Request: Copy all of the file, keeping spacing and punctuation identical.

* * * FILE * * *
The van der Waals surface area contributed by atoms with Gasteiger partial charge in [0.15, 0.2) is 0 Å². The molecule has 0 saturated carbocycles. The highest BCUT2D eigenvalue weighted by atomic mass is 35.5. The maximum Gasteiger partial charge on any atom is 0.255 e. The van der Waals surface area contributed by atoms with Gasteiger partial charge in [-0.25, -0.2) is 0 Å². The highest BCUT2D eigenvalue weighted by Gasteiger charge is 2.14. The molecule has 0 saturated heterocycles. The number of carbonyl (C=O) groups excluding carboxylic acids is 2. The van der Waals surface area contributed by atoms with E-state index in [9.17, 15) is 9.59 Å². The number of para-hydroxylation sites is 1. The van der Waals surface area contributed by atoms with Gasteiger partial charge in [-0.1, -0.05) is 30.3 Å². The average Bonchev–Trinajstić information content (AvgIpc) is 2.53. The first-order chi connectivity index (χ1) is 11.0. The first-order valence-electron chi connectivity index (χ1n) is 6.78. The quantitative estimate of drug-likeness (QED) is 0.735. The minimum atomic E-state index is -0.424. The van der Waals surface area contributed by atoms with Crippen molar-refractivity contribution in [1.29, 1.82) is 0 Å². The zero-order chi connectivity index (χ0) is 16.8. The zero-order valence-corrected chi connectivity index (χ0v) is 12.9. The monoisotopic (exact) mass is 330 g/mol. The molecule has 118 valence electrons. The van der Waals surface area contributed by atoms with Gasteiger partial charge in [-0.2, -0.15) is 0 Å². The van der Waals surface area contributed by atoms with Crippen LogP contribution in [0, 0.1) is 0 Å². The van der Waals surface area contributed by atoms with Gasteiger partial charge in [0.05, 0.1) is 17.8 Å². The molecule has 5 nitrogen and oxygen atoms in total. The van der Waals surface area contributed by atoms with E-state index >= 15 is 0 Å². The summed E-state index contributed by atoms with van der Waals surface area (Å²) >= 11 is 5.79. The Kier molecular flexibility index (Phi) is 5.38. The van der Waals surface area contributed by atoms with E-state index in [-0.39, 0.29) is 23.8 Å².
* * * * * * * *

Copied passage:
The van der Waals surface area contributed by atoms with Gasteiger partial charge in [0.15, 0.2) is 0 Å². The molecule has 0 saturated carbocycles. The highest BCUT2D eigenvalue weighted by atomic mass is 35.5. The maximum Gasteiger partial charge on any atom is 0.255 e. The van der Waals surface area contributed by atoms with Gasteiger partial charge in [-0.25, -0.2) is 0 Å². The highest BCUT2D eigenvalue weighted by Gasteiger charge is 2.14. The molecule has 0 saturated heterocycles. The number of carbonyl (C=O) groups excluding carboxylic acids is 2. The van der Waals surface area contributed by atoms with E-state index in [9.17, 15) is 9.59 Å². The number of para-hydroxylation sites is 1. The van der Waals surface area contributed by atoms with Gasteiger partial charge in [-0.1, -0.05) is 30.3 Å². The average Bonchev–Trinajstić information content (AvgIpc) is 2.53. The first-order chi connectivity index (χ1) is 11.0. The first-order valence-electron chi connectivity index (χ1n) is 6.78. The quantitative estimate of drug-likeness (QED) is 0.735. The minimum atomic E-state index is -0.424. The van der Waals surface area contributed by atoms with Crippen molar-refractivity contribution in [1.29, 1.82) is 0 Å². The zero-order chi connectivity index (χ0) is 16.8. The zero-order valence-corrected chi connectivity index (χ0v) is 12.9. The monoisotopic (exact) mass is 330 g/mol. The molecule has 118 valence electrons. The van der Waals surface area contributed by atoms with Gasteiger partial charge in [-0.2, -0.15) is 0 Å². The van der Waals surface area contributed by atoms with Crippen LogP contribution in [0, 0.1) is 0 Å². The van der Waals surface area contributed by atoms with Gasteiger partial charge in [0.05, 0.1) is 17.8 Å². The molecule has 5 nitrogen and oxygen atoms in total. The van der Waals surface area contributed by atoms with E-state index >= 15 is 0 Å². The summed E-state index contributed by atoms with van der Waals surface area (Å²) >= 11 is 5.79. The Kier molecular flexibility index (Phi) is 5.38. The van der Waals surface area contributed by atoms with E-state index in [-0.39, 0.29) is 23.8 Å².